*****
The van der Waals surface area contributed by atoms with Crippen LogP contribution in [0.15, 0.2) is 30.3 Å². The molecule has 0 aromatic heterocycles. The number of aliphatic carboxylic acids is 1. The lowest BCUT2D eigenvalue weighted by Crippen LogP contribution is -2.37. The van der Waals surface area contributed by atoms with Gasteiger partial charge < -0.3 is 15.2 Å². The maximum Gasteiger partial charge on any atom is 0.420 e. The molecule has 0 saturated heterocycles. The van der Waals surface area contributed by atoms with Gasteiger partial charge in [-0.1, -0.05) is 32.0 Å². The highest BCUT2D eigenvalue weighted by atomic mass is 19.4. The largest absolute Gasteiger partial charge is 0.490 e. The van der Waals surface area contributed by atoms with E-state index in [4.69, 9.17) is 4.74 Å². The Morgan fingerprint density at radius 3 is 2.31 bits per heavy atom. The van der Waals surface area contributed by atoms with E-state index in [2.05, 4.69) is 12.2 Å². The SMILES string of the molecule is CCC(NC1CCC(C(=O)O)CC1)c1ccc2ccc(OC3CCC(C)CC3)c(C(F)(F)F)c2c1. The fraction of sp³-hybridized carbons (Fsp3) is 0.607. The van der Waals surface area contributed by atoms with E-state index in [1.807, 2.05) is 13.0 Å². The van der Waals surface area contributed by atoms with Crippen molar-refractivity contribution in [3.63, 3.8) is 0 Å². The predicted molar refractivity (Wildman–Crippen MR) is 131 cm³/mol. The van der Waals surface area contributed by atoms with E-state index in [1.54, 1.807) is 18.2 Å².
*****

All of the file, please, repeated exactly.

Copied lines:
The van der Waals surface area contributed by atoms with Crippen LogP contribution in [0.15, 0.2) is 30.3 Å². The molecule has 0 aromatic heterocycles. The number of aliphatic carboxylic acids is 1. The lowest BCUT2D eigenvalue weighted by Crippen LogP contribution is -2.37. The van der Waals surface area contributed by atoms with Gasteiger partial charge < -0.3 is 15.2 Å². The maximum Gasteiger partial charge on any atom is 0.420 e. The molecule has 0 saturated heterocycles. The van der Waals surface area contributed by atoms with Gasteiger partial charge in [-0.1, -0.05) is 32.0 Å². The highest BCUT2D eigenvalue weighted by atomic mass is 19.4. The largest absolute Gasteiger partial charge is 0.490 e. The van der Waals surface area contributed by atoms with E-state index in [4.69, 9.17) is 4.74 Å². The Morgan fingerprint density at radius 3 is 2.31 bits per heavy atom. The van der Waals surface area contributed by atoms with E-state index in [2.05, 4.69) is 12.2 Å². The SMILES string of the molecule is CCC(NC1CCC(C(=O)O)CC1)c1ccc2ccc(OC3CCC(C)CC3)c(C(F)(F)F)c2c1. The fraction of sp³-hybridized carbons (Fsp3) is 0.607. The van der Waals surface area contributed by atoms with E-state index in [1.807, 2.05) is 13.0 Å². The van der Waals surface area contributed by atoms with Crippen molar-refractivity contribution in [3.63, 3.8) is 0 Å². The predicted molar refractivity (Wildman–Crippen MR) is 131 cm³/mol. The van der Waals surface area contributed by atoms with E-state index in [1.54, 1.807) is 18.2 Å².